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In a world where there can be only one, immortals roam the world in a bid to the last man standing in Highlander. Iconic performances and a solid soundtrack have ensured this 80s flick stands the test of time, much like the highlander himself.

I’ll let you skip to the end with this review. Despite its many many faults, Highlander is an 80s movie that still reigns mighty atop a pile of videotapes that rotted along the way. Starring Sean Connery and Christopher Lambert and now available to stream on Netflix, this centuries-spanning bombastic action movie, in which immortals spend the aeons chopping off each other’s heads so that the last standing can claim ‘the prize’, is a broadsword in the guts of glorious nonsense and one which simply could not have been made in any other decade.

What is it that somehow gives 80s movies a magic pass when it comes to durability? The frequent backdrop of money-grubbing greed, sexual politics still in the wince-worthy stage, and a ‘meh’ attitude to racial or cultural appropriation bafflingly bubble together in a pop culture cauldron, and yet when decanted, the sparkling result is something that no modern retro nostalgic recreation can duplicate. Of course, having a huuuge soundtrack from Queen (who wrote six songs for the movie) also helps to cement the time capsule cinematic qualities that Highlander possesses in abundance.

Apparently fatally wounded during a battle between rival clans in 14th Century Scotland, Connor MacLeod (Lambert) makes a miraculous recovery but is subsequently accused of witchcraft and banished by a baying mob. He makes his new life as a blacksmith and falls in love, but learns from flamboyant newcomer Juan Sánchez-Villalobos Ramírez (Connery) that he is in fact an immortal, unageing and undying save for decapitation. The unknown ‘prize’ awaits the last one left alive and so immortals must fight through the centuries. Ramírez, in fear of the brutal Kurgan (Clancy Brown), trains MacLeod in swordsmanship and such fuzzy magic as ‘the quickening’ (a rather useless but cinematically fun bit of grandiosity).

The movie flits between modern (i.e. 1986) New York, where MacLeod’s true identity is on the verge of being discovered by girl boss reporter Brenda Wyatt (Roxanne Hart), and the titular medieval Highlands, where Connery proceeds to steal the entire movie with a hugely memorable sum total of 18 minutes screen time. Yet even though he steals his scenes with huge aplomb, in doing so he elevates his co-star with an endearing master/student dynamic.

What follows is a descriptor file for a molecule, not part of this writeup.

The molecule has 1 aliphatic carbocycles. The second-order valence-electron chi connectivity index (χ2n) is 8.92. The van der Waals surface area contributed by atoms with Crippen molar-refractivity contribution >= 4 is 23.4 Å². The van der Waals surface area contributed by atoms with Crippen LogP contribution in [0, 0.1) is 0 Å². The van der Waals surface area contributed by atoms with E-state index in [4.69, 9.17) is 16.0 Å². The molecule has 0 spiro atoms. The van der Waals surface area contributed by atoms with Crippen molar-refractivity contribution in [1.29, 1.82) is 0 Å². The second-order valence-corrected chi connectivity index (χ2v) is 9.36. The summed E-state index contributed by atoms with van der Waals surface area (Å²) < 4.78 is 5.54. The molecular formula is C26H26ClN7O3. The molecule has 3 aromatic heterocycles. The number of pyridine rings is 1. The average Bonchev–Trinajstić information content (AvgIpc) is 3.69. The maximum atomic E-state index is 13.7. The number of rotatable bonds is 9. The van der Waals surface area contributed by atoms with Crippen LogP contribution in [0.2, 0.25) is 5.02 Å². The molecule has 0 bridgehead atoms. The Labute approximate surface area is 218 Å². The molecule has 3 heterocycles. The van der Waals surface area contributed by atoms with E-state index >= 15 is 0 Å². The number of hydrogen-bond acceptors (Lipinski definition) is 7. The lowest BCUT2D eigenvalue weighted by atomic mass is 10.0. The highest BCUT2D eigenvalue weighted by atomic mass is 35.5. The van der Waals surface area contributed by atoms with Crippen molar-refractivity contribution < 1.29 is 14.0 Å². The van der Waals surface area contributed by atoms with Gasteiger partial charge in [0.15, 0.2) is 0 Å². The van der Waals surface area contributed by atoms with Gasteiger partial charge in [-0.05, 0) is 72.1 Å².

Lambert is sadly patchy. The big emotional moments are sold with commendable conviction, but he hardly exudes an action hero presence and clearly struggled to morph his native French accent into first a rough Scottish and then a garbled American (but that’s only fair considering Connery sounds like, well, Connery, despite supposedly being an Egyptian who resides in Spain). Yet Ramírez’s ‘giant peacock’ aloofness sparks mightily with MacLeod’s ragged and brash Scottish and long after the credits roll you will remember these scenes fondly.

Similarly, it would foolish to not place a huge chunk of credit for the movie’s success on Clancy Brown as ‘the Kurgan’. Brown’s guttural voice and huge imposing presence already score big on the nasty villain scale, but Brown’s decision to go all out in every scene means that his threat looms large even as director Russell Mulcahy structures the movie to keep him away from MacLeod for the vast majority of the run time.

Stand out scenes such as the sword battle between Ramírez and the Kurgan in a lightning storm framed disintegrating castle, or Brown’s magnetic 80s punk attired confrontation with Lambert in a Church, all showcase what a fine actor Brown is. As an action movie, Highlander hits all the right beats building up to a climactic big battle that still, even now, delivers spectacle in spades.

Where Highlander drags is all the other stuff. There is still that time capsule dirty New York charm to enjoy, but despite some good chemistry between Lambert and Hart the stamped and pressed ‘insert love story here’ plot line merely fills time. Various flashbacks have more impact than the love story does, with both humorous outcomes (a jolly good duel, old sport) and serious implications (rescuing an orphaned child from Nazis).

So what makes Highlander so iconic, even now? Two standout performances from Connery and Brown fill it with a kind of magic, whilst Lambert swinging his katana sword is endlessly posable. Despite frequent bad dialogue (with some beautiful flirtations, such as Connery’s linguistic shrug as to why they are immortal) and some tropes that have aged badly – of course men should stalk a woman and then give her the shrug off! – the big unifying factor is Mulcahy’s unabashed style. Scenes clearly filmed in sets still feel massive thanks to his swooping angles combined with snappy editing, but he also gives room for the big swelling emotional moments to breathe.

Highlander is elevated beyond base ingredients by an unshakably cool flair that cuts through the noise and makes the movie pop. Proof, if any be needed, that when it comes to Highlander there can be only one!*

Words by Mike Record

*Seriously. There were no other movies or spin off shows or anything**. Nope
**Actually the long-forgotten animated show was really good.


  • Hugely Iconic Performances
  • Rip Roaring Score And Soundtrack
  • Stylish And Cool


  • Ropey Dialogue
  • Lambert Lacks Star Presence
  • Flat Love Story


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